Lawmakers battle over budget proposal

Published 1:01 am Wednesday, May 25, 2011

State Senate Republicans pulled back the curtain on their $19.4 billion spending package Tuesday, billing the measure as one that reforms government, cuts taxes and creates jobs.

Democrats disagreed, saying the bill attacks everything from prekindergarten education to people who ride the state’s ferries.

“By ending a sales tax hike Democrat lawmakers and Gov. Beverly Perdue promised to end this year but want to raise anyway, the budget returns more than $1 billion to the pockets of North Carolina residents and businesses, where it will help create thousands of new private-sector jobs,” reads a news release from the office of Sen. Phil Berger, R-Rockingham.

“It also closes a $2.5 billion deficit Republicans inherited after taking control of the General Assembly in January,” the release reads.

The release quotes Berger, Senate president pro tempore, as saying this budget keeps GOP promises.

“As promised, this budget right-sizes state government, lets North Carolinians keep more of their own money, and makes long-overdue improvements to public education,” Berger said. “We promised voters we would make these tough decisions. We’re doing exactly what voters elected us to do.”

Critics on the left countered the Senate budget would do away with 13,000 public schools jobs, most of them teacher assistant positions, and make other inroads into education.

The Senate GOP’s blueprint would spend more on education than the recently passed House budget and institute education reforms, according to Berger’s staff.

Berger’s news release said the budget would:

  • add 1,100 teachers from the first through third grades, with a goal of funding one teacher for every 15 pupils in those grades in future years.
  • tack on five more days to the public school calendar.
  • and set aside in excess of $100 million for school construction.

Sen. Stan White, D-Dare, represents Beaufort County and seven other counties in the Senate.

White panned the Republican-crafted budget.

He noted the measure calls on the N.C. Board of Transportation to set tolls for all of the state’s ferries.

This would lead to tolls on ferry routes that currently are free, one of them being the Aurora-Bayview ferry across the Pamlico River.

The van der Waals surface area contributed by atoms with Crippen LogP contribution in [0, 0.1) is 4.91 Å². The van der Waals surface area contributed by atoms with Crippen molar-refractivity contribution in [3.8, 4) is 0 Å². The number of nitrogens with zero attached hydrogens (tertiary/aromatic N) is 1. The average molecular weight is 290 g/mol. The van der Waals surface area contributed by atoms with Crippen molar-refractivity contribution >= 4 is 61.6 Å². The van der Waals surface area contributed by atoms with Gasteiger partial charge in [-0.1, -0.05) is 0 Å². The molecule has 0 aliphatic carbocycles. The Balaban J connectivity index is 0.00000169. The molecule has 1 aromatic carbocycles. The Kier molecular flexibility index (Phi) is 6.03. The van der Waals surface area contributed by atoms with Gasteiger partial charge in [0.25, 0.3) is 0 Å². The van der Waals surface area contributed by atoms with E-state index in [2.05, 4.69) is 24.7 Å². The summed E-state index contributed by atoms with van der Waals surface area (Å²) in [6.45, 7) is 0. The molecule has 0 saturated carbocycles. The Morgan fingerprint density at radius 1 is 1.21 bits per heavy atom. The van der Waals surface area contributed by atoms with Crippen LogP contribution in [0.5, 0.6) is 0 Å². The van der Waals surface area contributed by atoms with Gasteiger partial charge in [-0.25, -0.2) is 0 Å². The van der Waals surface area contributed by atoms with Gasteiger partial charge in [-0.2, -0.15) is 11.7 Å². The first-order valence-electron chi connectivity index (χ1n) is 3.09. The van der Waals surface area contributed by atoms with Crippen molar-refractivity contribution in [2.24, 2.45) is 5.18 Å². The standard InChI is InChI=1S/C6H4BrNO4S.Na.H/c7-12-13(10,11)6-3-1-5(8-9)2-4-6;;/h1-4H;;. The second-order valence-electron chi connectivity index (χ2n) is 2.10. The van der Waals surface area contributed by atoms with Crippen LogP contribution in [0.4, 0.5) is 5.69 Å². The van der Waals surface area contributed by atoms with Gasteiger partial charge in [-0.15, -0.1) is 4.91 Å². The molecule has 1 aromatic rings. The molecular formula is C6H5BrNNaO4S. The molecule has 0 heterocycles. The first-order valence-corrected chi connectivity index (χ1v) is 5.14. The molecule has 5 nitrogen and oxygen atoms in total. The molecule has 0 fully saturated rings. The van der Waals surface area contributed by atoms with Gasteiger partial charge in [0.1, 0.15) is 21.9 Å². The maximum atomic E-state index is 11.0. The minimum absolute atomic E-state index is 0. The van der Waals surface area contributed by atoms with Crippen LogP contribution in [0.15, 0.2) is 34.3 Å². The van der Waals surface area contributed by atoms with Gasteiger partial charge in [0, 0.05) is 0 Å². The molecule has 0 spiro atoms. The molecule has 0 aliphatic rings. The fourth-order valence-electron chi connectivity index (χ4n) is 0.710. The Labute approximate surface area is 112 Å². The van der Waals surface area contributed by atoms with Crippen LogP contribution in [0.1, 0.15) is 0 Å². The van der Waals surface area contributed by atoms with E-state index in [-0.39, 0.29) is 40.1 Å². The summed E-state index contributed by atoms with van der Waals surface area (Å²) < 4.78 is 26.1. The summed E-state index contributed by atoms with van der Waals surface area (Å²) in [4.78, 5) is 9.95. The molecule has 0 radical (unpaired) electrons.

The budget appears to leave the amounts of these tolls to the DOT board’s discretion.

White also decried a called-for 20-percent reduction in programs for early childhood care and education.

“In my personal opinion North Carolina’s going to be a different place if this budget passes as it’s presented, and certainly there’s going to be some significant impact to the eastern part of the state,” he said.

Lisa Woolard is executive director of the Beaufort-Hyde Partnership for Children, which administers prekindergarten care and education programs.

“We got killed,” Woolard said of the Senate budget.

Senate budget-writers retain House-approved 20-percent funding cuts in programs like Smart Start, but transfer another $20 million from these programs to child care subsidies managed by social services organizations, Woolard said.

Child care subsidies are offered to parents who meet eligibility requirements through their local departments of social services, she explained.

These changes could spell the end of some state-funded child care programs in Hyde and Beaufort counties, Woolard acknowledged.

“I’m not seeing how the details are going to be worked out on how the money’s going to come down as it stands,” she said. “I just feel like in the end all the investment that the state has been making in its children and its future work force of tomorrow, it’s all going to be lost.”

Some other budget highlights include:

  • a temporary reduction in income taxes for individuals and small businesses.
  • additional reporting requirements for economic development grants, among them an account of the actual numbers of jobs created by a recipient business in a given grant period.
  • $49,000 in funding for the Aurora Fossil Museum in fiscal years 2011-2012 and 2012-2013.

Most sources contacted for this story were unable to comment because they hadn’t had a chance to read through the 376-page proposed budget as of Tuesday afternoon.

White said Senate Democrats were scheduled to caucus Tuesday to see if they could come together around alternatives to the GOP Senate plan.

Gov. Beverly Perdue could veto the budget once it receives final approval in the General Assembly.